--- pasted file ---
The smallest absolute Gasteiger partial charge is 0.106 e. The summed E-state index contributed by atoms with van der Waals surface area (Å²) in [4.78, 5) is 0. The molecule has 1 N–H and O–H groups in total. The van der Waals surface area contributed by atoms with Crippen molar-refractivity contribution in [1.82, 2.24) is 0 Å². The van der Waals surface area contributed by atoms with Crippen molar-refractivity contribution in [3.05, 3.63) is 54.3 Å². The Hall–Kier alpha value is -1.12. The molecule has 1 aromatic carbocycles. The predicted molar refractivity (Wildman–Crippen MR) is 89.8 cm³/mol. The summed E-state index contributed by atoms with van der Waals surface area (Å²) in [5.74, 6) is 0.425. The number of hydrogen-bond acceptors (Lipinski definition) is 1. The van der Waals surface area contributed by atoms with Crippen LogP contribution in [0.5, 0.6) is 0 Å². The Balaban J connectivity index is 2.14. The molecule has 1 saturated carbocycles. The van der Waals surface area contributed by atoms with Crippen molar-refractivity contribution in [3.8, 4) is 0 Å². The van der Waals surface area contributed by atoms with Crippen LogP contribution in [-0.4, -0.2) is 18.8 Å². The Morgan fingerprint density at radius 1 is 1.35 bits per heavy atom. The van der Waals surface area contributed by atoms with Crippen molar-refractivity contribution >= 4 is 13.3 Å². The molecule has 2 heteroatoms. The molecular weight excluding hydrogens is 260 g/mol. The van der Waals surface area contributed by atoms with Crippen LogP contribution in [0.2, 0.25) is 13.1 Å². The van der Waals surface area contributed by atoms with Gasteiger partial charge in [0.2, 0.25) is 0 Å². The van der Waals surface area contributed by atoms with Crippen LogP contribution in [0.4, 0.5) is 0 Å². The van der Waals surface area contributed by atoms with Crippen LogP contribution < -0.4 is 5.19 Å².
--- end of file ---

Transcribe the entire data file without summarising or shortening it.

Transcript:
The smallest absolute Gasteiger partial charge is 0.106 e. The summed E-state index contributed by atoms with van der Waals surface area (Å²) in [4.78, 5) is 0. The molecule has 1 N–H and O–H groups in total. The van der Waals surface area contributed by atoms with Crippen molar-refractivity contribution in [1.82, 2.24) is 0 Å². The van der Waals surface area contributed by atoms with Crippen molar-refractivity contribution in [3.05, 3.63) is 54.3 Å². The Hall–Kier alpha value is -1.12. The molecule has 1 aromatic carbocycles. The predicted molar refractivity (Wildman–Crippen MR) is 89.8 cm³/mol. The summed E-state index contributed by atoms with van der Waals surface area (Å²) in [5.74, 6) is 0.425. The number of hydrogen-bond acceptors (Lipinski definition) is 1. The van der Waals surface area contributed by atoms with Crippen LogP contribution in [0.5, 0.6) is 0 Å². The Balaban J connectivity index is 2.14. The molecule has 1 saturated carbocycles. The van der Waals surface area contributed by atoms with Crippen molar-refractivity contribution in [3.8, 4) is 0 Å². The van der Waals surface area contributed by atoms with Crippen LogP contribution in [-0.4, -0.2) is 18.8 Å². The Morgan fingerprint density at radius 1 is 1.35 bits per heavy atom. The van der Waals surface area contributed by atoms with Crippen molar-refractivity contribution >= 4 is 13.3 Å². The molecule has 2 heteroatoms. The molecular weight excluding hydrogens is 260 g/mol. The van der Waals surface area contributed by atoms with Crippen LogP contribution in [0.2, 0.25) is 13.1 Å². The van der Waals surface area contributed by atoms with Gasteiger partial charge in [0.2, 0.25) is 0 Å². The van der Waals surface area contributed by atoms with Crippen LogP contribution in [0.4, 0.5) is 0 Å². The van der Waals surface area contributed by atoms with Crippen LogP contribution < -0.4 is 5.19 Å².